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It is necessary to highlight that both novels Reluctant Fundamentalist and So Vast a Prison are a first-person narrations, which from the first abstracts can make the readers feel unsure if the heroes are fictional or the authors are telling about themselves and their own lives. The fact that not only the gender, but also the nationality of the protagonists coincide with the authors’ ones, contribute to the idea that the stories have much in common with real life and with the experiences of navigating between East and West of Hamid and Djebar accordingly. In result, it becomes obvious that terrorism and alienation according to gender or national affiliation become central in the novels, since these were the problems close to Algerian and Pakistani citizens in the end of the 20th – beginning of 21st centuries.
Djebar claims that the past and history must be taken into consideration as the examples of possible negative experiences, but the Algerian society must be renewed. Her idea is not only to emphasize that women in the Islam countries should be treated as equal, but also to show the horror of terrorism, which is the tragedy of not only women, which is acknowledged by Yasmina’s story as she was killed for being “Algeria-blood”, but of all modern world (Djebar 354). As the terroristic events and anti-American disposition of the protagonist is in the center of Hamid’s novel appear to be result of inequality between the countries and its citizens, it is important to highlight the necessity of moral justice towards the representatives of different societies.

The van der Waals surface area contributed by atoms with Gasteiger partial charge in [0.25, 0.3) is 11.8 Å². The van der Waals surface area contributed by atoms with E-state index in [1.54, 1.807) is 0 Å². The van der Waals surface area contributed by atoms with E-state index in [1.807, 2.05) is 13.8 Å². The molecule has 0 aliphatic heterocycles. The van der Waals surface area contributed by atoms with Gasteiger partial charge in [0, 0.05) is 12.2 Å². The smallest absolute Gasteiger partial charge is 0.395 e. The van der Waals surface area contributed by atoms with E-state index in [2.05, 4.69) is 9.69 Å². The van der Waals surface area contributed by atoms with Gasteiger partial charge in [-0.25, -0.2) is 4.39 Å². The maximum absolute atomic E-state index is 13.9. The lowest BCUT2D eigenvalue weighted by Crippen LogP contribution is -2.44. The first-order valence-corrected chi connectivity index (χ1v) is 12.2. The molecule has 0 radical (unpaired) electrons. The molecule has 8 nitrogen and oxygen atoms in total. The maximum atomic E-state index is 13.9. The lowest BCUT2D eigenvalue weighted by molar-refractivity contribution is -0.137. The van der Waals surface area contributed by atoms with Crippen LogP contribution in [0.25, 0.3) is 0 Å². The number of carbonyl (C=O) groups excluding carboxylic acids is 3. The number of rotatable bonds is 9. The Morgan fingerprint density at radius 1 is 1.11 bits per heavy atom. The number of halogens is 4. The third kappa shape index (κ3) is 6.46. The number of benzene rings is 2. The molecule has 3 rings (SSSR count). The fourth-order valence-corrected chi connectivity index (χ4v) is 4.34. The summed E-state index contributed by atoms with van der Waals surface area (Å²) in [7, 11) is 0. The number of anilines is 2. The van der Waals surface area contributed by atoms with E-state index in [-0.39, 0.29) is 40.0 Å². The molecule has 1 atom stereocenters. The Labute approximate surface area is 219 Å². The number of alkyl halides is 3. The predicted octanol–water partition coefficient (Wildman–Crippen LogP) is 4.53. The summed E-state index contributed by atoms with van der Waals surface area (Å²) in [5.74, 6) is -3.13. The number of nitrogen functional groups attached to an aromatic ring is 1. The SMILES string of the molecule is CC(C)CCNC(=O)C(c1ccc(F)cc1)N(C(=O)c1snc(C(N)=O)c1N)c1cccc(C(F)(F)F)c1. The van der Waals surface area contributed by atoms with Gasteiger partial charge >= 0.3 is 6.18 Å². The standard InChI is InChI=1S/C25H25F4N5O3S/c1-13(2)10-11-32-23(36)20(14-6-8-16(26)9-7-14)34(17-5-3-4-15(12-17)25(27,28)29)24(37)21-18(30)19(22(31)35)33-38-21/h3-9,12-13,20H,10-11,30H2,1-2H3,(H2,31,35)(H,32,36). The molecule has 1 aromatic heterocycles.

To sum up, in her novel, Djenbar regards the word and history as the main weapon to get people, and namely Arabic women, free from the yoke of men and of terrorism. Hamid’s main idea is also to create mutual respect and just treatment of people from different parts of the world. Although, historically the religion and patriotic spirit has lead people to numerous conflicts, each separate individual should take into consideration all the national differences and overcome the transcultural issues, which very often become an obstacle for the welfare of Western and Eastern countries.